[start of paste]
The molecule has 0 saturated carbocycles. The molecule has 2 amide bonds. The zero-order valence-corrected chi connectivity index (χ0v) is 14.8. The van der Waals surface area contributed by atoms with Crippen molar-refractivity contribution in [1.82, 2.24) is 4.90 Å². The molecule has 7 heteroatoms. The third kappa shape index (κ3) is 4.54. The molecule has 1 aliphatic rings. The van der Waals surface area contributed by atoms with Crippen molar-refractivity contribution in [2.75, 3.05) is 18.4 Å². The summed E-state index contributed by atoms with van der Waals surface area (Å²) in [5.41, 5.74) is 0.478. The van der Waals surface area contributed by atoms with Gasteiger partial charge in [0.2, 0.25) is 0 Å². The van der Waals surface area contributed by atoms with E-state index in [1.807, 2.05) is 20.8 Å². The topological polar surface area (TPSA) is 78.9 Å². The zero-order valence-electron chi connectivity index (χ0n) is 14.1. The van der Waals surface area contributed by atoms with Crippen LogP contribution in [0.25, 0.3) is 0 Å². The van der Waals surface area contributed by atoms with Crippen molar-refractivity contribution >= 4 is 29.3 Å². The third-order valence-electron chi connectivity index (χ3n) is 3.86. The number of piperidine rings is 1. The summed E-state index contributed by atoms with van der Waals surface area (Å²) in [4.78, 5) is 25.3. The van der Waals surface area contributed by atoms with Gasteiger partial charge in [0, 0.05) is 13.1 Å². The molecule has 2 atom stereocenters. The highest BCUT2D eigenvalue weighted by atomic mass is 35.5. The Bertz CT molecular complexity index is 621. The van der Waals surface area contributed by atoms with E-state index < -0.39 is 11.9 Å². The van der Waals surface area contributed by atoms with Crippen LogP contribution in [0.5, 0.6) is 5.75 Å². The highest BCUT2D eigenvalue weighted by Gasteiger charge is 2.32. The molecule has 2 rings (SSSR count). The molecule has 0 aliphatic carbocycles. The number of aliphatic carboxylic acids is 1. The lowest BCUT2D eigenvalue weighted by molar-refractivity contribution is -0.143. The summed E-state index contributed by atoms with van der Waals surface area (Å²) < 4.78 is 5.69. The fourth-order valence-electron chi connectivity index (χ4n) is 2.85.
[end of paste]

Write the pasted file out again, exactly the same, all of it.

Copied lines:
The molecule has 0 saturated carbocycles. The molecule has 2 amide bonds. The zero-order valence-corrected chi connectivity index (χ0v) is 14.8. The van der Waals surface area contributed by atoms with Crippen molar-refractivity contribution in [1.82, 2.24) is 4.90 Å². The molecule has 7 heteroatoms. The third kappa shape index (κ3) is 4.54. The molecule has 1 aliphatic rings. The van der Waals surface area contributed by atoms with Crippen molar-refractivity contribution in [2.75, 3.05) is 18.4 Å². The summed E-state index contributed by atoms with van der Waals surface area (Å²) in [5.41, 5.74) is 0.478. The van der Waals surface area contributed by atoms with Gasteiger partial charge in [0.2, 0.25) is 0 Å². The van der Waals surface area contributed by atoms with E-state index in [1.807, 2.05) is 20.8 Å². The topological polar surface area (TPSA) is 78.9 Å². The zero-order valence-electron chi connectivity index (χ0n) is 14.1. The van der Waals surface area contributed by atoms with Crippen LogP contribution in [0.25, 0.3) is 0 Å². The van der Waals surface area contributed by atoms with Crippen molar-refractivity contribution >= 4 is 29.3 Å². The third-order valence-electron chi connectivity index (χ3n) is 3.86. The number of piperidine rings is 1. The summed E-state index contributed by atoms with van der Waals surface area (Å²) in [4.78, 5) is 25.3. The van der Waals surface area contributed by atoms with Gasteiger partial charge in [0, 0.05) is 13.1 Å². The molecule has 2 atom stereocenters. The highest BCUT2D eigenvalue weighted by atomic mass is 35.5. The Bertz CT molecular complexity index is 621. The van der Waals surface area contributed by atoms with E-state index < -0.39 is 11.9 Å². The van der Waals surface area contributed by atoms with Crippen LogP contribution in [0.5, 0.6) is 5.75 Å². The highest BCUT2D eigenvalue weighted by Gasteiger charge is 2.32. The molecule has 2 rings (SSSR count). The molecule has 0 aliphatic carbocycles. The number of aliphatic carboxylic acids is 1. The lowest BCUT2D eigenvalue weighted by molar-refractivity contribution is -0.143. The summed E-state index contributed by atoms with van der Waals surface area (Å²) < 4.78 is 5.69. The fourth-order valence-electron chi connectivity index (χ4n) is 2.85.